Nutrients under scrutiny as a defence against frost
GroundCover™ Supplement Issue: 123 | 04 Jul 2016 | Author: Nicole Baxter
Preliminary trial results (Year 1) have shown the value of better potassium nutrition as a possible defence against frost in crops grown on low to moderate potassium soils.
GRDC-supported research, led by Murdoch University’s Professor Richard Bell, is assessing how better potassium and trace element nutrition could make wheat and canola more tolerant to frost.
He says wheat is most susceptible to frost damage during and after flowering, but yield losses may be minimised by selecting more frost-tolerant varieties and applying proven agronomic management practices.
Potassium is the focus of the research, which is only into its second year, because overseas studies have shown that high concentrations of potassium in plant tissue may protect a crop from frost damage.
“Potassium boosts photosynthesis, impairs the formation of toxic reactive oxygen species at low temperature and maintains cell hydration under freezing and drought stress,” Professor Bell says.
“Micronutrients such as copper, zinc, manganese and molybdenum may also improve crop tolerance to frost damage by promoting photosynthesis, antioxidant enzyme activity, membrane stability, cell hydration and pollen development.”
To test this, in 2015 Professor Bell and his team set up trials on two frost-susceptible sites – one with wheat and the other with canola – near Narrogin, Western Australia.
Laboratory tests indicated the potassium status of the soil at both sites was low to moderate.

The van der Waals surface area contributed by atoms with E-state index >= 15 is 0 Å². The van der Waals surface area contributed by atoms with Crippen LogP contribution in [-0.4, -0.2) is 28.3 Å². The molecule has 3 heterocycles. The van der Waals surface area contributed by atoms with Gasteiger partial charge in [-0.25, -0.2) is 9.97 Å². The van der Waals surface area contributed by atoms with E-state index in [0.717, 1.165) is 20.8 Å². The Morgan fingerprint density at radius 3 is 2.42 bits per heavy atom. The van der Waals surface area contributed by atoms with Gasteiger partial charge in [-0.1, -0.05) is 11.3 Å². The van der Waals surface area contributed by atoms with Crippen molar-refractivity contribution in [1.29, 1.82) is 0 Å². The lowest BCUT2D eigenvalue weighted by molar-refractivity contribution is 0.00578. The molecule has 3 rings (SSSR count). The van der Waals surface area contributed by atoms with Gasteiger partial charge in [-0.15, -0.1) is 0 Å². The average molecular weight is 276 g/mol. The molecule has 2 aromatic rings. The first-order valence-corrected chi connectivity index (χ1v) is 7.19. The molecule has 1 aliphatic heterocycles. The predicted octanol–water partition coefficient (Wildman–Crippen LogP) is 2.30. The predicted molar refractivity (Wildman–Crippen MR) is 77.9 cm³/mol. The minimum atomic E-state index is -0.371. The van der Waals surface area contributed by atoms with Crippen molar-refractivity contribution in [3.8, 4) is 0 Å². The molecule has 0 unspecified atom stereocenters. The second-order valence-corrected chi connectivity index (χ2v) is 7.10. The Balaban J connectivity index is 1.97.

At the wheat site, the researchers used four different sowing dates: 15 April, 29 April, 15 May and 2 June. The first two times of sowing were irrigated to ensure germination, but for the third and fourth times of sowing there was enough rainfall for germination.
At the wheat site, the researchers tested Mace and Wyalkatchem. Mace is considered less sensitive to frost and Wyalkatchem more sensitive to frost.
Tested against a control of nil potassium were 80 kilograms per hectare of potassium at sowing and 80kg/ha of potassium at sowing plus foliar trace elements (copper, zinc, manganese and molybdenum) applied in late July.
For the 29 April and 15 May sowings, Professor Bell says potassium reduced the amount of frost-induced sterility in wheat by about eight per cent, but the foliar trace elements and variety choice had no impact on frost-induced sterility.
“It’s the first evidence we have that improved potassium nutrition could make a difference,” he says.
“The levels of potassium in plants were not below the critical level and didn’t appear to be deficient, but the extra potassium applied at sowing does seem to have made them more tolerant to frost.”
At the canola site, the researchers were interested in finding out whether potassium applied to wheat in 2014 would reduce pod abortion in canola in 2015.
To do this, the wheat planted in 2014 was fertilised with either nil potassium at sowing or 80kg/ha of potassium at sowing with magnesium and calcium drilled into the subsoil.
In 2015, the canola variety ATR-Snapper was tested at one time of sowing on 22 April.
The only additional treatment was foliar boric acid, copper sulfate, manganese and zinc sulfate applied in late July.
For the canola, when flowers were exposed to multiple severe frosts in early and mid-September there was 50 per cent pod abortion of the control plants, compared with 30 per cent abortion in the treatment of potassium plus foliar trace elements.
While Professor Bell sees potential for using fertiliser management as a tool to reduce grain yield losses caused by frost, he says the results only represent a single year of evidence in one district.
“We have established similar trials through the GRDC’s National Frost Initiative at other sites this year with wheat to confirm if the results are repeatable,” he says.“Our trials are also examining the response of frost-induced sterility to rates of potassium and trace elements, and assessing the profitability of applying lower potassium rates and foliar potassium close to flowering.”
More information:Professor Richard Bell,
0405 131 429,
GRDC Project Code UMU00042, UMU00046
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